I read Henry David Thoreau’s book Walden when I was young, but my recent move to the woods has rekindled my desire to delve deeper into this work.
One of my favorite quotes, arguably, one of the most widely known is the following:
“I WENT TO THE WOODS BECAUSE I WISHED TO LIVE DELIBERATELY, TO FRONT ONLY THE ESSENTIAL FACTS OF LIFE, AND SEE IF I COULD NOT LEARN WHAT IT HAD TO TEACH, AND NOT, WHEN I CAME TO DIE, DISCOVER THAT I HAD NOT LIVED.”
This quote resonates with me. Living in the woods has removed me from an environment centered on thought and noise pollution, brought on by the information overload prevalent in modern society. In the woods, there is no virtual world. It is not a simulation but powerfully real in its beauty and severity.
Not everyone can live in the woods, but I don’t think this means that Thoreau’s idea is inapplicable or untouchable, no matter where you live.
To me, Thoreau’s Walden is an escape from busyness, noise, and ignorance. It is a return to what is natural and authentic. And perhaps your Walden can be found by leaving the noise that entangles those who have misplaced or even traded what is natural for what is virtual.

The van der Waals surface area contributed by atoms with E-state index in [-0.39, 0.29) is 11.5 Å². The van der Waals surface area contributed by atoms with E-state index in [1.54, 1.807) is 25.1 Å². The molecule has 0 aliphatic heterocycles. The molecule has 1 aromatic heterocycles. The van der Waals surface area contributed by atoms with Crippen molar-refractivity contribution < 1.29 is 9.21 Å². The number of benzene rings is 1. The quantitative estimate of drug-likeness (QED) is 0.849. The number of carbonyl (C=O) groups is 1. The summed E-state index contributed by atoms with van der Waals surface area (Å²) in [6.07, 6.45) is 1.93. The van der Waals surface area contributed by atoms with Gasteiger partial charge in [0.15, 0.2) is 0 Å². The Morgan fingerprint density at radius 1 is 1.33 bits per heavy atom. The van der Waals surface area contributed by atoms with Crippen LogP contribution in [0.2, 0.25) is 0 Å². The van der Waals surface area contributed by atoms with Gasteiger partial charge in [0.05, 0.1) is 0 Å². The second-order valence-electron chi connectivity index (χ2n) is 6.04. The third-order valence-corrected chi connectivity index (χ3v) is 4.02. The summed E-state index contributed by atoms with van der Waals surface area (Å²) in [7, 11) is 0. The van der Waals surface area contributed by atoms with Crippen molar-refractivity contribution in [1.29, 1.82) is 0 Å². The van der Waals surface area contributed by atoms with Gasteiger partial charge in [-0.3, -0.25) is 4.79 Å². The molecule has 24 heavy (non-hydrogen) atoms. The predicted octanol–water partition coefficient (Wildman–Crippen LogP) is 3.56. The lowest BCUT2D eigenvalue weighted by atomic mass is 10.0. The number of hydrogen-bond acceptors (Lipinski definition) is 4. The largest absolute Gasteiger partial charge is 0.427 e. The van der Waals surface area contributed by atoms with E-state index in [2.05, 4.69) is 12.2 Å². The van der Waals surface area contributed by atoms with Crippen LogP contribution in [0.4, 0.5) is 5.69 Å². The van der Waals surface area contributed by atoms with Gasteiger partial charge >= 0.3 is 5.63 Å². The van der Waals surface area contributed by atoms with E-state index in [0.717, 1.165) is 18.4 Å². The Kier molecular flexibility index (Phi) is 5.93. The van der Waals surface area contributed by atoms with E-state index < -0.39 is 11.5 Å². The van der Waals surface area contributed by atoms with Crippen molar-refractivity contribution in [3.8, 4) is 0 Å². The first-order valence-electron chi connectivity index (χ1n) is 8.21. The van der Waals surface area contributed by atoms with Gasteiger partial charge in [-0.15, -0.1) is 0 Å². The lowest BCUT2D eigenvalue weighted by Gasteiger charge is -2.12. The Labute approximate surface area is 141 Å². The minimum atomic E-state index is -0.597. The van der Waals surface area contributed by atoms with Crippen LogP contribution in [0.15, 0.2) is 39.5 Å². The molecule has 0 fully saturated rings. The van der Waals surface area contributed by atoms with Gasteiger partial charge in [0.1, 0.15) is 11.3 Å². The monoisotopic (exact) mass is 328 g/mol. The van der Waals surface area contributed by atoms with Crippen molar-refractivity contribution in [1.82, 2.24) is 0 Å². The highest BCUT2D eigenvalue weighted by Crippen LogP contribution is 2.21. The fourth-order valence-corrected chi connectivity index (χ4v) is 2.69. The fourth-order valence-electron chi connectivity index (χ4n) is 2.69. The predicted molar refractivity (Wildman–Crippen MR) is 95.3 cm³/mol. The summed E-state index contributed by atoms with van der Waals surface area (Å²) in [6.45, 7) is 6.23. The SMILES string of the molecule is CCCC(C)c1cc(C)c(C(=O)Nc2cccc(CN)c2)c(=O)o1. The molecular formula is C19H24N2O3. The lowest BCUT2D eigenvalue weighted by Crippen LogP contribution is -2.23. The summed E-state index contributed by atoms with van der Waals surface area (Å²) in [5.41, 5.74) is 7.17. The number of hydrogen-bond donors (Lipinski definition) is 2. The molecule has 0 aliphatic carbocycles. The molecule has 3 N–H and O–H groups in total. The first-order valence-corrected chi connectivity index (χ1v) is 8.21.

Most people feel stressed about being left offline, as if their online presence is a fundamental part of their identity. This self-deception leads us away from what is real and, paradoxically, away from what we both want and need.
Information can be powerful, but it can also disempower and make us deaf to silence. The answers we seek in life are often found in the silence we refuse to hear. In short, silence is our Walden. It is a place that has much to teach if we are just willing to be quiet and listen.
I am eager to find my Walden and see what it has to teach. Nature holds immense wisdom and offers every answer to every question we have because we are a part of it. Nature teaches us how to be born, how to die, and everything in-between.
I encourage us all to find our Walden. To remove ourselves from the virtual noise to the silence that is real.